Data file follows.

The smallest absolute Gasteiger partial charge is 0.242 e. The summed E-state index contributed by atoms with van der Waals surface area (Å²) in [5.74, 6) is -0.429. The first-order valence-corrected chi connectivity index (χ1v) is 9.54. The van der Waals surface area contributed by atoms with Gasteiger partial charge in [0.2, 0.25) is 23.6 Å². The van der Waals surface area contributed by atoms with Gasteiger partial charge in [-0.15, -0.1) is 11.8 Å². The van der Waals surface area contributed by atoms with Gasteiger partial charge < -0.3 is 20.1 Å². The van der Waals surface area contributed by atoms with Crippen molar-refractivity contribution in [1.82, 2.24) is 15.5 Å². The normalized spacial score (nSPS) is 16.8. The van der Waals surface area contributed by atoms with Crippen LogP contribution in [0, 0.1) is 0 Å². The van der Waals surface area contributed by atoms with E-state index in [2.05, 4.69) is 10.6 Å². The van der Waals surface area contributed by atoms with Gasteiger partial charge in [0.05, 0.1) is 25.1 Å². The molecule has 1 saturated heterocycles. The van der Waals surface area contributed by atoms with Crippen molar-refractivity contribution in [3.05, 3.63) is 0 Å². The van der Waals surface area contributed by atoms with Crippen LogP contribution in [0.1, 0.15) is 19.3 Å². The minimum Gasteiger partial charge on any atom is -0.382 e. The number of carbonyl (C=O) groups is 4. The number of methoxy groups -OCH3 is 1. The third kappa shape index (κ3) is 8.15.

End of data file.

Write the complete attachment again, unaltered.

The smallest absolute Gasteiger partial charge is 0.242 e. The summed E-state index contributed by atoms with van der Waals surface area (Å²) in [5.74, 6) is -0.429. The first-order valence-corrected chi connectivity index (χ1v) is 9.54. The van der Waals surface area contributed by atoms with Gasteiger partial charge in [0.2, 0.25) is 23.6 Å². The van der Waals surface area contributed by atoms with Gasteiger partial charge in [-0.15, -0.1) is 11.8 Å². The van der Waals surface area contributed by atoms with Gasteiger partial charge < -0.3 is 20.1 Å². The van der Waals surface area contributed by atoms with Crippen molar-refractivity contribution in [1.82, 2.24) is 15.5 Å². The normalized spacial score (nSPS) is 16.8. The van der Waals surface area contributed by atoms with Crippen LogP contribution in [0, 0.1) is 0 Å². The van der Waals surface area contributed by atoms with E-state index in [2.05, 4.69) is 10.6 Å². The van der Waals surface area contributed by atoms with Gasteiger partial charge in [0.05, 0.1) is 25.1 Å². The molecule has 1 saturated heterocycles. The van der Waals surface area contributed by atoms with Crippen molar-refractivity contribution in [3.05, 3.63) is 0 Å². The van der Waals surface area contributed by atoms with Crippen LogP contribution in [0.1, 0.15) is 19.3 Å². The minimum Gasteiger partial charge on any atom is -0.382 e. The number of carbonyl (C=O) groups is 4. The number of methoxy groups -OCH3 is 1. The third kappa shape index (κ3) is 8.15.